Commentators from around the country offer their views of the historic case being heard at the Supreme Court today.
Politico: Killing The Mandate Won't Fix Health Care
From both a legal and practical perspective, the choice is clear. Congress was well within its authority in passing the individual mandate to regulate the interstate effects of an industry that is almost 20 percent of our nation’s economy — more than $2.5 trillion each year. ... it's virtually impossible to have anything close to universal coverage without a mandate (for individuals to get insurance). Insurance works when the cost of health care is spread among everyone — young, old, healthy and infirm. (Tom Daschle, 3/25).
Politico Pro: Healthy Reminder Of SCOTUS's Role
For Americans who seek, as we do, to preserve individual liberty and local control against an increasingly intrusive federal government, this is one of the most important cases the Supreme Court has heard in decades. ... There is no question that the unprecedented health care mandate raises serious constitutional questions about the scope of the federal government’s power (Greg Abbott, 3/25).
The New York Times: Could This Be The End Of Health Care Reform?
If the Supreme Court rules that the individual mandate is unconstitutional — in my opinion, an improbable and legally indefensible decision — it will not end health care reform. Hospitals and doctors will continue to work to improve care and control costs. But tens of millions of Americans will continue to be excluded from the health care system, which is hardly an optimal outcome (Ezekiel J. Emanuel, 3/23).
The Washington Post: Obamacare's Contract Problem
Hitherto, most attention has been given to whether Congress, under its constitutional power to regulate interstate commerce, may coerce individuals into engaging in commerce by buying health insurance. Now the Institute for Justice (IJ), a libertarian public interest law firm, has focused on this fact: The individual mandate is incompatible with centuries of contract law. This is so because a compulsory contract is an oxymoron (George Will, 3/23).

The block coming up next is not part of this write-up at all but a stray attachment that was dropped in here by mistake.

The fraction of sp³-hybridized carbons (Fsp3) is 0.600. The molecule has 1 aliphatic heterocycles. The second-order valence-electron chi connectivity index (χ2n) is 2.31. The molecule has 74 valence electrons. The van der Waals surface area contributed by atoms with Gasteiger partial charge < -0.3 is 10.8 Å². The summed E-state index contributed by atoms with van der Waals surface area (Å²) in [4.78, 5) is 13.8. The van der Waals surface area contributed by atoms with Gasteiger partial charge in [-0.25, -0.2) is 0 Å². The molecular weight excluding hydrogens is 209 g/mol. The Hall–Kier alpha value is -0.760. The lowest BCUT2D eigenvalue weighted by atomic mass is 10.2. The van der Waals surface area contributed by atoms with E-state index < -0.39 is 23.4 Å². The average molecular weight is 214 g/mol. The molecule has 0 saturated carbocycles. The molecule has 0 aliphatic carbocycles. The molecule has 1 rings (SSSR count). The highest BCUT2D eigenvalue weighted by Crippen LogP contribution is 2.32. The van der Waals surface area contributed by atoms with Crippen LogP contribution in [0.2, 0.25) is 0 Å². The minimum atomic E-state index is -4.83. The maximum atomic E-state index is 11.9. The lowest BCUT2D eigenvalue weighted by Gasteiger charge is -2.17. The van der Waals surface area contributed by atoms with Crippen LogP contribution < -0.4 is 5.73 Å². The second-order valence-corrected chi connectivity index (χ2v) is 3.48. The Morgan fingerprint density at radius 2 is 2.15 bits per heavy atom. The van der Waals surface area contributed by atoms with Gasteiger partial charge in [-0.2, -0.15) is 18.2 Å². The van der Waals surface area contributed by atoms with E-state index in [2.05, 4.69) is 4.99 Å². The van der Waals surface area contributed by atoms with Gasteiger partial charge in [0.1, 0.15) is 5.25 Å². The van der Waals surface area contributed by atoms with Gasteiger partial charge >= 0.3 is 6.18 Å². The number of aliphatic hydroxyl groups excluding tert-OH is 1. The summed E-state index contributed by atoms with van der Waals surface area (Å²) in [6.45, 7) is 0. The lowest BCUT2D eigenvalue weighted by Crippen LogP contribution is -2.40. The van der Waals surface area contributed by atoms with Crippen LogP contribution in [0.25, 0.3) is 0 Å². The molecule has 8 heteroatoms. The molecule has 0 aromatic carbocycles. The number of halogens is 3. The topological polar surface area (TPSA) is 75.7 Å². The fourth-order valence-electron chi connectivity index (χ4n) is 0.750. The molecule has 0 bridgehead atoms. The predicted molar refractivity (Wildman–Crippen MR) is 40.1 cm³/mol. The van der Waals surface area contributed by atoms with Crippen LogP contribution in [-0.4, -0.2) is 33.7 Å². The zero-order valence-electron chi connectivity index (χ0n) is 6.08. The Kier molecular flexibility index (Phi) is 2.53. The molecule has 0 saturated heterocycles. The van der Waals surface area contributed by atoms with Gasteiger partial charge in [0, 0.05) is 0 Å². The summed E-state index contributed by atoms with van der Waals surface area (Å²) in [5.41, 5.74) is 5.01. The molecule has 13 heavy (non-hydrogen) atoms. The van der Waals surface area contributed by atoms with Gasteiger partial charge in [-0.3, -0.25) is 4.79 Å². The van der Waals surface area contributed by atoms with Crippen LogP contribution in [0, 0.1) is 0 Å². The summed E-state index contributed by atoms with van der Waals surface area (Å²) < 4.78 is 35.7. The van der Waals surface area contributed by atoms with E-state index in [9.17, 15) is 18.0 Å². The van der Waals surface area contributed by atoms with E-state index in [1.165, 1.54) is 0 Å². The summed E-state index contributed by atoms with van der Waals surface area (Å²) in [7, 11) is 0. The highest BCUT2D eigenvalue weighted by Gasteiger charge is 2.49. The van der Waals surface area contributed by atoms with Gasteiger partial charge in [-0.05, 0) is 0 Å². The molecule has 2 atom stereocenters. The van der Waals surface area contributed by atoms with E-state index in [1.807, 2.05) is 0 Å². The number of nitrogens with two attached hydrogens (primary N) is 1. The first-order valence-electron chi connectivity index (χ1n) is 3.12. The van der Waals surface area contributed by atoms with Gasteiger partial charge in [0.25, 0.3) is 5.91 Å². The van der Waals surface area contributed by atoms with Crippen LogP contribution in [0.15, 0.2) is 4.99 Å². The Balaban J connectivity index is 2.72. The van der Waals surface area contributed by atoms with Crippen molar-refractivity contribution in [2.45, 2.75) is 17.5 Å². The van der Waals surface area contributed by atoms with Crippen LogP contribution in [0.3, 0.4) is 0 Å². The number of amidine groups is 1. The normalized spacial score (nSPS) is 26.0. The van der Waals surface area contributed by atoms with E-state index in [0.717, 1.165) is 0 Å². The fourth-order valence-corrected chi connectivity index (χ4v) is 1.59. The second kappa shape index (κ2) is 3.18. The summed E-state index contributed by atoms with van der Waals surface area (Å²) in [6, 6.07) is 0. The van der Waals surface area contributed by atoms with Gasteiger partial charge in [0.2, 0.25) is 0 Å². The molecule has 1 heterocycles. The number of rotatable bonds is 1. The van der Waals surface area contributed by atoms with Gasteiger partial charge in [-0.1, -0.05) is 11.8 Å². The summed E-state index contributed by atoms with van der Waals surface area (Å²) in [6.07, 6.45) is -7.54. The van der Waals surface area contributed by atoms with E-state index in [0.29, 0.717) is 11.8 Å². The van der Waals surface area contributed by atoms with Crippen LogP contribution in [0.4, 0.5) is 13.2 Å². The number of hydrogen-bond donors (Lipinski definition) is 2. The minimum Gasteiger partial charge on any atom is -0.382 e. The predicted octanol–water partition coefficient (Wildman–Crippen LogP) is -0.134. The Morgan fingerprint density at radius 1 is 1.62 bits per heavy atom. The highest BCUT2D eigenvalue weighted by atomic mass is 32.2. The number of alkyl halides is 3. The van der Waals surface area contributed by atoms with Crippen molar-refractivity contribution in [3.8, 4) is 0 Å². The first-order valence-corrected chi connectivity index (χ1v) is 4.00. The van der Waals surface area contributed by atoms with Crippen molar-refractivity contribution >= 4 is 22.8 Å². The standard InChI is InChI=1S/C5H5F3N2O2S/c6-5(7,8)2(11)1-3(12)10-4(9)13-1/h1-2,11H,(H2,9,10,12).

The Washington Post: The Washington Post: Five Myths About The Health-Care Law
The main issue, on which the lower courts have split, is whether Congress had the power to pass this law under the Constitution's commerce clause. The answers to that and other questions are clouded by misperceptions about the law itself. Let's debunk them (Walter Dellinger, 3/23).
The New York Times: A Moment Of Truth For Health Care Reform
The justices, like the rest of the country, are clearly aware of the politics of the moment. But a decision on the merits will endure long after this election season — it could alter the allocation of power within American government and Congress's authority to solve national problems. ... Here is a look at the issues to be argued over three days this week in this extraordinary case (Lincoln Caplan and Philip M. Boffey, 3/24).
The New York Times' Room For Debate: Is The Court Being Thoughtful Or Partisan?
Are the justices giving due consideration to a complicated legal dispute, or preparing to engage in "judicial activism" to reduce federal power? Read the discussion (3/25).
The Washington Post: Obama's Ego Trip